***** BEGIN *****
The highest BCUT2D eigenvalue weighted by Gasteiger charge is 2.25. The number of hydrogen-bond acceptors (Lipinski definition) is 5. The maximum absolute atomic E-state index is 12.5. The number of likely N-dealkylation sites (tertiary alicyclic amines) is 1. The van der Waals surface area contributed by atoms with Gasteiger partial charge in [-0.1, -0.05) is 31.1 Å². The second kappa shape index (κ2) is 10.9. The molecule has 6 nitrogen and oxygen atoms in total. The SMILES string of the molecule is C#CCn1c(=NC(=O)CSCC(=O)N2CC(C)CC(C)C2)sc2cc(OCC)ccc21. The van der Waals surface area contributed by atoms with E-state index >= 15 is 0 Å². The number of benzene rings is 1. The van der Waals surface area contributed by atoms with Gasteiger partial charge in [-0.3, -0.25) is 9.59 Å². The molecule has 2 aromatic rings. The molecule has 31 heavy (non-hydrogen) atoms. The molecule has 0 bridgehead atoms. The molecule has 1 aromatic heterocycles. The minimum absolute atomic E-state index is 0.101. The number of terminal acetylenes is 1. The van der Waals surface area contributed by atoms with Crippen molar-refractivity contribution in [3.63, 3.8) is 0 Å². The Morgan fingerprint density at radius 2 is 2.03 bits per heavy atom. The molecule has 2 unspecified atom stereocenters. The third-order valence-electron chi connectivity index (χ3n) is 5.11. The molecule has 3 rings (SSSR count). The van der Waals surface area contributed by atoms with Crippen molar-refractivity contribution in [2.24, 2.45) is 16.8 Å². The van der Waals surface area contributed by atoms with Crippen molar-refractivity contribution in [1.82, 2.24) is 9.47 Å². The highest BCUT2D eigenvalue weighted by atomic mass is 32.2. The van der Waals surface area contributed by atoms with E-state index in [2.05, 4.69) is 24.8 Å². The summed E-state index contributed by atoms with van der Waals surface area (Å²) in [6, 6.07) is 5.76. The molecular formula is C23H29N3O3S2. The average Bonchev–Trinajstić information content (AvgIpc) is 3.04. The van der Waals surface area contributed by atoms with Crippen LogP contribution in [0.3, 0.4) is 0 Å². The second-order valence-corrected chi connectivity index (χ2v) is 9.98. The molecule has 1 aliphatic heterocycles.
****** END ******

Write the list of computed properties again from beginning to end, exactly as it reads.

The highest BCUT2D eigenvalue weighted by Gasteiger charge is 2.25. The number of hydrogen-bond acceptors (Lipinski definition) is 5. The maximum absolute atomic E-state index is 12.5. The number of likely N-dealkylation sites (tertiary alicyclic amines) is 1. The van der Waals surface area contributed by atoms with Gasteiger partial charge in [-0.1, -0.05) is 31.1 Å². The second kappa shape index (κ2) is 10.9. The molecule has 6 nitrogen and oxygen atoms in total. The SMILES string of the molecule is C#CCn1c(=NC(=O)CSCC(=O)N2CC(C)CC(C)C2)sc2cc(OCC)ccc21. The van der Waals surface area contributed by atoms with E-state index >= 15 is 0 Å². The number of benzene rings is 1. The van der Waals surface area contributed by atoms with Gasteiger partial charge in [-0.3, -0.25) is 9.59 Å². The molecule has 2 aromatic rings. The molecule has 31 heavy (non-hydrogen) atoms. The molecule has 0 bridgehead atoms. The molecule has 1 aromatic heterocycles. The minimum absolute atomic E-state index is 0.101. The number of terminal acetylenes is 1. The van der Waals surface area contributed by atoms with Crippen molar-refractivity contribution in [3.63, 3.8) is 0 Å². The Morgan fingerprint density at radius 2 is 2.03 bits per heavy atom. The molecule has 2 unspecified atom stereocenters. The third-order valence-electron chi connectivity index (χ3n) is 5.11. The molecule has 3 rings (SSSR count). The van der Waals surface area contributed by atoms with Crippen molar-refractivity contribution in [2.24, 2.45) is 16.8 Å². The van der Waals surface area contributed by atoms with Crippen molar-refractivity contribution in [1.82, 2.24) is 9.47 Å². The highest BCUT2D eigenvalue weighted by atomic mass is 32.2. The van der Waals surface area contributed by atoms with E-state index in [2.05, 4.69) is 24.8 Å². The summed E-state index contributed by atoms with van der Waals surface area (Å²) in [6, 6.07) is 5.76. The molecular formula is C23H29N3O3S2. The average Bonchev–Trinajstić information content (AvgIpc) is 3.04. The van der Waals surface area contributed by atoms with Crippen LogP contribution in [0.3, 0.4) is 0 Å². The second-order valence-corrected chi connectivity index (χ2v) is 9.98. The molecule has 1 aliphatic heterocycles.